I recently competed in the SPICE Cup (Group B) in Lubbock, Texas. Hosted by Texas Tech University, it was a Category 11 round-robin (average rating 2503 FIDE). The top group was a Category 16 (average 2631 FIDE) double round-robin.
As the 3rd lowest rated player in the event, I didn’t expect it to be an easy event, but unlike my previous event in Montreal, the players here were much more tightly bunched in terms of strength. The highest rated player in the group, IM Gabor Papp (2562 FIDE) of Hungary, was not so much higher rated than me, while the lowest rated player, FM Daniel Rensch (2386 FIDE), had beaten me two times in three previous encounters.
I started the event off with white against a nemesis of mine – IM Davorin Kuljasevic (2547 FIDE). He was at UTD for a few years before starting at Texas Tech this fall as a graduate student. We had only played once before in person, but in USCL play, he was one of only two players with a higher performance rating in league history and had beaten me down a couple times. After 14.dxc5, we reached the following position:
Strangely enough, I had the position after 14 moves before, in 2006 against GM R.B. Ramesh. Somehow, though, Davorin missed this in his preparations and so he had already spent a good deal of time to get to the diagrammed position!
Anyways, Ramesh played 14…f6, which avoids the problem of 14…Nxc5 – namely that the knight capture walks into 15.Rfd1!. The d5-pawn is pinned (since capturing on c4 would lead to mate on d8), but after 15…Be6, White has 16.Qb2!. With the pin broken, the d5-pawn is again under attack, but now the g7-pawn is as well.
After a short think, Kuljasevic played 14…dxc4, which is a better move. After 15.Rfd1 0-0 16.Be7 Re8 17.Bd6 Nf6, I felt I was better, but I struggled to find a way to keep my advantage. On 18.Rac1, I decided that Black would likely play 18…b5 (if 18…Be6 19.Nd4 Bd5 20.Qb2 looks annoying, threatening both Nf5 and Nb5). White would then like to play 19.a4, but without a rook on a1, Black can simply play 19…bxa4.
With this in mind, I played 18.Rdc1?!. Now 18…b5 walks right into 19.a4! bxa4 20.Qxc4 Qxc4 21.Rxc4 Be6 22.Rcxa4 with a winning position. However, with the rook’s departure from the d-file, the Bd6 is slightly loose, and Kuljasevic was alert to this fact. After 18…Be6 19.Nd4 Ne4! 20.Nxe6 Rxe6 21.Qxc4 Qxc4 22.Rxc4, Black gets his pawn back with 22…Nxd6. Unfortunately, White’s other rook is sitting on a1 instead of d1 …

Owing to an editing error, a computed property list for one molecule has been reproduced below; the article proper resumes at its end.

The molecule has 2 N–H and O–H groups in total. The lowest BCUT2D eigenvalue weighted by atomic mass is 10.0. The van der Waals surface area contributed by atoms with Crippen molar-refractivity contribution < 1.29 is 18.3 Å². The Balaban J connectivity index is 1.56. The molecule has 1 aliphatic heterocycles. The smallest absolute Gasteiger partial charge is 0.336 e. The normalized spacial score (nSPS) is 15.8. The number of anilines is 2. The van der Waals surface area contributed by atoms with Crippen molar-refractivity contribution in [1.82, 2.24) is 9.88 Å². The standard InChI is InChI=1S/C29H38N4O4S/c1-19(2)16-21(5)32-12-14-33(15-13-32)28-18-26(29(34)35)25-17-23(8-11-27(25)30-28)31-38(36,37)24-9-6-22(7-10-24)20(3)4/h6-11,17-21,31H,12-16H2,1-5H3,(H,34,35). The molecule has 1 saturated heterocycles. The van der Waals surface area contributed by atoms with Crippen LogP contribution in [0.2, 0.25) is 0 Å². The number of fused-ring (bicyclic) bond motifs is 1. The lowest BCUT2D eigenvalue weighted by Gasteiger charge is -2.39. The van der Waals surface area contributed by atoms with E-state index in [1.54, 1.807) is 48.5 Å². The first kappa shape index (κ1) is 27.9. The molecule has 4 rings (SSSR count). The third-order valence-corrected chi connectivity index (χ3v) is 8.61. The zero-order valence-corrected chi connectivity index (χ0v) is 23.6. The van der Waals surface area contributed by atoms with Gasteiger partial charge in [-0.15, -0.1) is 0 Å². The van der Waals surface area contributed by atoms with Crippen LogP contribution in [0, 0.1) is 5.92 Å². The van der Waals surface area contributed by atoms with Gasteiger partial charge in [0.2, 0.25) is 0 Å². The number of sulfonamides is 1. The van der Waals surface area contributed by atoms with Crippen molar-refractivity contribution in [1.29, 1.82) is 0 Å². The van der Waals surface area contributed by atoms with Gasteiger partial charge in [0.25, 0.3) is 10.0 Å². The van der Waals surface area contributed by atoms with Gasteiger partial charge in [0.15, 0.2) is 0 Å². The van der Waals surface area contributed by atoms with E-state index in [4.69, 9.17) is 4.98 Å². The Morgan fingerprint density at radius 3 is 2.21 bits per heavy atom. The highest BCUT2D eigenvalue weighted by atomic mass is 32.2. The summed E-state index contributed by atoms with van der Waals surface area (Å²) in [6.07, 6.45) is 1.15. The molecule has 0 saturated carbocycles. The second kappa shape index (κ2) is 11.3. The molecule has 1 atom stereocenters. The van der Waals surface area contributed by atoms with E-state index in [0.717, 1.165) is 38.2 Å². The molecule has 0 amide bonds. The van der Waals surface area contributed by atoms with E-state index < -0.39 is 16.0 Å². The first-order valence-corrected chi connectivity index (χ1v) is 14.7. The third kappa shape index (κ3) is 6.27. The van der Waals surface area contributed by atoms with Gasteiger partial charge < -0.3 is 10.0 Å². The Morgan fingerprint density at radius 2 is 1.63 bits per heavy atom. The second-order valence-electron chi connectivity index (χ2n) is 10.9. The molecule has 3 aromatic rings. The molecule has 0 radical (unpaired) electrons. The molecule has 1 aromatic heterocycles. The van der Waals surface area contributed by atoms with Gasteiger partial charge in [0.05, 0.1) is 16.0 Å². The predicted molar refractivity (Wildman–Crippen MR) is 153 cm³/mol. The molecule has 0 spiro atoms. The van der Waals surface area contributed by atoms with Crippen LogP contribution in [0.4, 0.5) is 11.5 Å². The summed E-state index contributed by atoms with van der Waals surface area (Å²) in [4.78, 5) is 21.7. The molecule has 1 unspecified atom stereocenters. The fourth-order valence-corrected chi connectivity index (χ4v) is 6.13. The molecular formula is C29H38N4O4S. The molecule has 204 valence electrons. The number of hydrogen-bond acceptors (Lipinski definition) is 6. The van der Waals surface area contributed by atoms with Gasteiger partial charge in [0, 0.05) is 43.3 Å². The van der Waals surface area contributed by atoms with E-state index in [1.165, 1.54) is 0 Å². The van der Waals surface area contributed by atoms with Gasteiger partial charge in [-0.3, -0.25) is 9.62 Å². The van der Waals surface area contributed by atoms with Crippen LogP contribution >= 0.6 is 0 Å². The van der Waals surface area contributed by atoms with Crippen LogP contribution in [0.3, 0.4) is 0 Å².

In round 2, I was white against IM Ben Finegold (2513 FIDE). Ben has long been one of America’s strongest IMs, but he somehow has never managed to get the GM title. He surprised me in the opening, but my biggest mistake was thinking that I had the advantage (and so should press). In reality, I was worse, and I should have been playing for equality. By the time I realized what was up, I was already clearly worse, and soon found myself in the following position after 24…Bb4-e7!.
Black is now threatening to take twice on g3, followed by …Bh4, pinning and winning the rook. White can’t easily defend the g3-pawn and pushing it to g4 isn’t an option because f4 becomes irremediably weak. Meanwhile, 25.f4 doesn’t help as after 25…Nf6, White can’t really guard the e4-pawn properly. The Queen is needed to guard the b5-knight; the b5-knight needs to stay put because the b3-knight is undefended behind it.
In time pressure, I decided to play 25.Nd2. The idea is to guard the g3-pawn from f1. Finegold continued with his plan: 25…hxg3+ 26.hxg3 Nxg3 27.Rxg3 Bh4 28.Nf1 Nf4 29.Qc4! (not 29.Bxf4 Qxf4, and White can’t deal with the threat of …Rd2 later) Nh5 30.e5! (hitting the Bh4, so not giving Black time to calmly pick up the e5-pawn). After 30…Bxg3+ 31.Nxg3 Nxg3 32.Kxg3 Qxe5 33.Qf4, White has escaped the worse and I managed to draw the endgame after the queen exchange.
However, instead of 25…hxg3+, Black had the very strong 25…Rxd2!. The point is that on 26.Qxd2, Black gets two minor pieces for the rook with 26…Bxb5; meanwhile, after 26.Bxd2, Black has 26…Qb6+!, picking up the bishop on a6. It was this move that Ben missed. I saw this before playing the knight move, but as I didn’t see what else to do, I figured I might as well try. Luckily, it paid off.
With two uninspiring draws from my first two games, I faced IM Ray Robson (2527 FIDE) as black in round 3. Ray is one of America’s most promising talents in a while, and he beat me in a very complicated game in July at the World Open (https://vbhat.wordpress.com/2009/07/12/taking-a-ride-on-the-reading-the-first-half-in-philly/).
This time, I decided to go with a Ruy Lopez instead of the French Winawer. However, Ray knew the opening line I chose better than me and quickly got an advantage. After 22.e5, we reached the following position: